With an eye on his upcoming reelection campaign, Trump may also hope to reaffirm support from his base in the farming and manufacturing sector which have suffered greatly in the on-going trade dispute. In the last 6 months alone, Business Insider, notes that the Trump administration has allocated $28 billion in emergency aid subsidies to the flailing farming sector in an effort to offset its heavy losses. Though, many have noted this figure does not come close to making the farming community whole. According to the American Farm Bureau, farming bankruptcies in the 12 months through June — roughly in line with the first year of the trade war — were up 13 percent from the previous year. The manufacturing sector is also finding it difficult to cope with rising costs and increasing uncertainty. Data from the Institute for Supply Management – a closely watched index of American manufacturing activity –revealed that factory activity in the US contracted in August for the first time since 2016.
Trump is facing sustained pressure at home and abroad to reverse his policy on China as a result of the damage that the trade conflict is having on the US business sector and the ramifications for the wider global economy. In the US, 173 companies, including footwear giants, Nike, Adidas, and Converse, signed an open letter to Trump calling his trade policy “catastrophic for consumers, companies and the American economy as a whole”. At the G7 summit in Paris, it was reported that world leaders lobbied President Trump “all weekend” to de-escalate the trade conflict with China, over fears that it is harming growth projections and confidence in global markets.
Should onlookers be optimistic?
Evidently, many individuals, organizations and foreign governments have a stake in the outcome of the trade talks between the world’s two largest economies and will be watching the talks closely. But, given past events and the current environment, should onlookers be optimistic?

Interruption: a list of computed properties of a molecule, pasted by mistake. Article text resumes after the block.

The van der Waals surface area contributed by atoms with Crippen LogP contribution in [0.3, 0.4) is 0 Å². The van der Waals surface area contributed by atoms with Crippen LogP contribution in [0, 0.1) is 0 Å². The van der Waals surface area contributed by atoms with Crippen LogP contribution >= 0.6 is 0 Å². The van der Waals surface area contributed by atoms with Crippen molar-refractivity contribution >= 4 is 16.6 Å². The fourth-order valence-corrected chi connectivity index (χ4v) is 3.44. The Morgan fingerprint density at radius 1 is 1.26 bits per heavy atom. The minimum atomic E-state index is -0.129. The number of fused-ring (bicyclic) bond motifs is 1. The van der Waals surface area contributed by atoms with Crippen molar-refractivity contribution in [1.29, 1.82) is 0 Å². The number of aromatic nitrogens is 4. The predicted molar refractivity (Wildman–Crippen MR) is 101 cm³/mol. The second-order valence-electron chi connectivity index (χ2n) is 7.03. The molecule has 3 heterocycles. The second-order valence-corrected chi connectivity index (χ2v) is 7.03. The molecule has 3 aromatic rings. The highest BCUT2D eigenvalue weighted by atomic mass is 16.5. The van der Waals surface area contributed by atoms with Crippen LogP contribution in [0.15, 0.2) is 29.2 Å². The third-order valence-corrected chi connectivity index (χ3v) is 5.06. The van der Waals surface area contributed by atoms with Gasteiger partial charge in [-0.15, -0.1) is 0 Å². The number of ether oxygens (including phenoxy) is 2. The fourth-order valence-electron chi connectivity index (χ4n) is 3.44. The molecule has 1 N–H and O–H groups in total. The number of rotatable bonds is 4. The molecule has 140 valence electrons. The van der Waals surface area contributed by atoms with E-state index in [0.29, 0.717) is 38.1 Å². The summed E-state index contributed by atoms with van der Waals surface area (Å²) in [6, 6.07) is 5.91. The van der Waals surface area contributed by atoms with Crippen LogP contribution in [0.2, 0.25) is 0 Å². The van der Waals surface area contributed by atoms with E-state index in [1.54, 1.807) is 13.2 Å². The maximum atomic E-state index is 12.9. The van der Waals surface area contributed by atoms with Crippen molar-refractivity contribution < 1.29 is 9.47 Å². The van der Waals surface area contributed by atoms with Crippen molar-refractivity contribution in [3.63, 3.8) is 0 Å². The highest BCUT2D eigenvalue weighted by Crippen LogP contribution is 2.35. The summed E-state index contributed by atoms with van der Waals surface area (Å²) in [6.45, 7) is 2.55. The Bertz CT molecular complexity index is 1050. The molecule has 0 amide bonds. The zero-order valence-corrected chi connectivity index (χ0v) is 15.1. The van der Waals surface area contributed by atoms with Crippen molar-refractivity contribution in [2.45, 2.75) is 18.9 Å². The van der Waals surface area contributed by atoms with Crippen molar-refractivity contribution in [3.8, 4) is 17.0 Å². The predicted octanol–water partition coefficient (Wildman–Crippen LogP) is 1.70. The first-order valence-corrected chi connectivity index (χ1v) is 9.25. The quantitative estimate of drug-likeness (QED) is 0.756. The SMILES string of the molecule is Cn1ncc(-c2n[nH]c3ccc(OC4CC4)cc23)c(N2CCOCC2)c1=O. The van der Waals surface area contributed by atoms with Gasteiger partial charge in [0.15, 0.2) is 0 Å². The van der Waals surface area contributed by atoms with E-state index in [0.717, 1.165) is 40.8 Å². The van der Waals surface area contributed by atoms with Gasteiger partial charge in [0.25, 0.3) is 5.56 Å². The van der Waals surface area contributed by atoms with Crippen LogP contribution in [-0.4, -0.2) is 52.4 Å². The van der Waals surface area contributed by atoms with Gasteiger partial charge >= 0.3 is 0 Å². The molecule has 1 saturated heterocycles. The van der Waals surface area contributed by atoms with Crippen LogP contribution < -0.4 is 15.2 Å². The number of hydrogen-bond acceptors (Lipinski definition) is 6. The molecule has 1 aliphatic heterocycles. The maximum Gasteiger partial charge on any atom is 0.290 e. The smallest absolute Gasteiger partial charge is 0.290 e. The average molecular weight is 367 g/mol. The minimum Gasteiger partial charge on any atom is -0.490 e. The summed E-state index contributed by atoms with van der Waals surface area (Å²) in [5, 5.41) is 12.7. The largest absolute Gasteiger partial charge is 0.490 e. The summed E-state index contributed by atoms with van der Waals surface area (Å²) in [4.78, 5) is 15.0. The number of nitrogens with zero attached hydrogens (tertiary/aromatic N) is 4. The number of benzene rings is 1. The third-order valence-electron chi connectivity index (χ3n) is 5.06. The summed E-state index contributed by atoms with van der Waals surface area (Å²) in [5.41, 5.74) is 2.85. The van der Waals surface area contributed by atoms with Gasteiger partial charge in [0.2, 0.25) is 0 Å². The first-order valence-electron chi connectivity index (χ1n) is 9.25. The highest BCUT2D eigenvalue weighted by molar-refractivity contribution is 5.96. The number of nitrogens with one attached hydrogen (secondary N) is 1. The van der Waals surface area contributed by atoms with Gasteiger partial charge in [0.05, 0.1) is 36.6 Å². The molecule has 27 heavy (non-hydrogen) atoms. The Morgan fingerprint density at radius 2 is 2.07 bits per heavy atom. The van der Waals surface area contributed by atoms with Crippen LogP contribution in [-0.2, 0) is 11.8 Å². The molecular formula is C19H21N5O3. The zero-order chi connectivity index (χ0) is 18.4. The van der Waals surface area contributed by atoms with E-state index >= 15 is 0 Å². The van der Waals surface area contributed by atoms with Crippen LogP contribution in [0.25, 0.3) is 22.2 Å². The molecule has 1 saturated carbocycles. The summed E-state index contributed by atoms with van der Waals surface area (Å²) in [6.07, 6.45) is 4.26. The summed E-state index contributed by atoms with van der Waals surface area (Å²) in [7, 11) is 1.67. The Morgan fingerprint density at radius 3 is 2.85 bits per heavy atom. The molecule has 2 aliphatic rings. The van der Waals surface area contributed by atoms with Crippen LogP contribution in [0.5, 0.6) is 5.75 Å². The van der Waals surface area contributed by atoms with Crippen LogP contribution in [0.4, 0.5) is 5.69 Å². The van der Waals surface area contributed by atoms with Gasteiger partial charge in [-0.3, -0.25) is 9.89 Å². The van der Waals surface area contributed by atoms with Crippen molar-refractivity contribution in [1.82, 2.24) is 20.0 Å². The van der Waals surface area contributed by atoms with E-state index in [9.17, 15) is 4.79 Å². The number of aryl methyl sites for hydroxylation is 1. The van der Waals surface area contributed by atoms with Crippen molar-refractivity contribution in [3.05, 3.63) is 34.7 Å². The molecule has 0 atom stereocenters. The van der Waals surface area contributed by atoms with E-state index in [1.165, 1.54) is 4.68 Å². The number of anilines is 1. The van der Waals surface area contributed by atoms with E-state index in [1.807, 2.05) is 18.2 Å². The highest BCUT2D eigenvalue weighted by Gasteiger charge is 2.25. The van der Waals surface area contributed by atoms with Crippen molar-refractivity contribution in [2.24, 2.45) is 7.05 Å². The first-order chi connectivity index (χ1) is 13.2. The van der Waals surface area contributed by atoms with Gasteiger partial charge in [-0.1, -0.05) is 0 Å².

The agreement to hold trade talks of course represents a step in the right direction. As in all times of international tension, dialogue is to be applauded. China have long maintained that “differences and frictions between the two sides in the economic and trade field will ultimately need to be solved through dialogue and consultations”. The upcoming talks will be the first in-person, high-level discussion since the talks held in July that ended with very little progress.
Deputies from China and the US trade teams will meet in mid-September to prepare for the high-level trade negotiations expected to take place early October. As a gesture of good will, Beijing exempted 16 types of US goods form planned tariffs. The exemption — covering food for livestock, medical supplies and industrial lubricants — will come in to force on September 17, and be valid for one year. Trump responded to Beijing’s olive branch by announcing a two-week delay on the tariff rise from 25 percent to 30 percent on $250 billion worth of Chinese goods previously scheduled for October 1.
Though the return to dialogue is welcome news, analysts remain cautious as to the realms of possibility. Many observers in the US and China are not so optimistic and view the best possible outcome as a continuation of the current stalemate. The former head of the China division at the International Monetary Fund, Eswar Prasad, noted “continuing to talk soothes markets a little” but added “the political cost to making major concessions is too high for either side”. In further support of this position, experts believe China is preparing for a long and protracted trade conflict. Researchers from Deutsche Bank note that China appears to have moved from a focus on “resolution to one of endurance”. “We think China is neither aiming to quickly reach a trade deal, nor trying to hit back at the US as hard as it can. Rather, China seems to have internalized the trade war as a given fact, and is trying to preserve China’s economic resilience under rising tariffs”.
Jamie Leigh Wright is an editorial writer for China Focus.
Opinion articles reflect the views of their authors, not necessarily those of China Focus
Editor: Bai Shi